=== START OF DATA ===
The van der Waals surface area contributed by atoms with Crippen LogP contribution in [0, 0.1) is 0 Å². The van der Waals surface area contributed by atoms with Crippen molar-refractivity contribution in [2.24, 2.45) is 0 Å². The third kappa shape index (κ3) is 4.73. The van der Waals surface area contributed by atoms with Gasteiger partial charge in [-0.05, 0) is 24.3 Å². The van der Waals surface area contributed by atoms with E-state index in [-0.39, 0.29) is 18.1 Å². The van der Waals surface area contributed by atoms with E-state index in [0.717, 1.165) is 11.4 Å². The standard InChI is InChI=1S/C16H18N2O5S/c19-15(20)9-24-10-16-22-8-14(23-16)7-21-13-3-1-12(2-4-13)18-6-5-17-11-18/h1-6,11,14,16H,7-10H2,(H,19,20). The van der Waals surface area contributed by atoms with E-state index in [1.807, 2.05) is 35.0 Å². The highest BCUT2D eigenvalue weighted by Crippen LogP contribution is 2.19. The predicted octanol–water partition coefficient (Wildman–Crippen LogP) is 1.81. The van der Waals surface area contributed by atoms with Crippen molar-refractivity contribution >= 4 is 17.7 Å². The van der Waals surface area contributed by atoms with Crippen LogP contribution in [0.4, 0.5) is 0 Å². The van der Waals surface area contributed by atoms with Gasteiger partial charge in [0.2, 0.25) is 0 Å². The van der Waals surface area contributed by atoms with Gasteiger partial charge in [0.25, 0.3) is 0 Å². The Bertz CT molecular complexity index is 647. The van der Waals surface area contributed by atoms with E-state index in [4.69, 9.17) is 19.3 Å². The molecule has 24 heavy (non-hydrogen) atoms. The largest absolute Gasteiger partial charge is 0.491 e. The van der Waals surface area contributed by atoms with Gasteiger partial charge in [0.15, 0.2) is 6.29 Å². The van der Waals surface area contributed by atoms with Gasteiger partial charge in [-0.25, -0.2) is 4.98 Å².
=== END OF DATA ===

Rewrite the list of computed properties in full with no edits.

The van der Waals surface area contributed by atoms with Crippen LogP contribution in [0, 0.1) is 0 Å². The van der Waals surface area contributed by atoms with Crippen molar-refractivity contribution in [2.24, 2.45) is 0 Å². The third kappa shape index (κ3) is 4.73. The van der Waals surface area contributed by atoms with Gasteiger partial charge in [-0.05, 0) is 24.3 Å². The van der Waals surface area contributed by atoms with E-state index in [-0.39, 0.29) is 18.1 Å². The van der Waals surface area contributed by atoms with E-state index in [0.717, 1.165) is 11.4 Å². The standard InChI is InChI=1S/C16H18N2O5S/c19-15(20)9-24-10-16-22-8-14(23-16)7-21-13-3-1-12(2-4-13)18-6-5-17-11-18/h1-6,11,14,16H,7-10H2,(H,19,20). The van der Waals surface area contributed by atoms with E-state index in [1.807, 2.05) is 35.0 Å². The highest BCUT2D eigenvalue weighted by Crippen LogP contribution is 2.19. The predicted octanol–water partition coefficient (Wildman–Crippen LogP) is 1.81. The van der Waals surface area contributed by atoms with Crippen molar-refractivity contribution >= 4 is 17.7 Å². The van der Waals surface area contributed by atoms with Crippen LogP contribution in [0.4, 0.5) is 0 Å². The van der Waals surface area contributed by atoms with Gasteiger partial charge in [0.2, 0.25) is 0 Å². The van der Waals surface area contributed by atoms with Gasteiger partial charge in [0.25, 0.3) is 0 Å². The Bertz CT molecular complexity index is 647. The van der Waals surface area contributed by atoms with E-state index in [4.69, 9.17) is 19.3 Å². The molecule has 24 heavy (non-hydrogen) atoms. The largest absolute Gasteiger partial charge is 0.491 e. The van der Waals surface area contributed by atoms with Gasteiger partial charge in [0.15, 0.2) is 6.29 Å². The van der Waals surface area contributed by atoms with Gasteiger partial charge in [-0.25, -0.2) is 4.98 Å².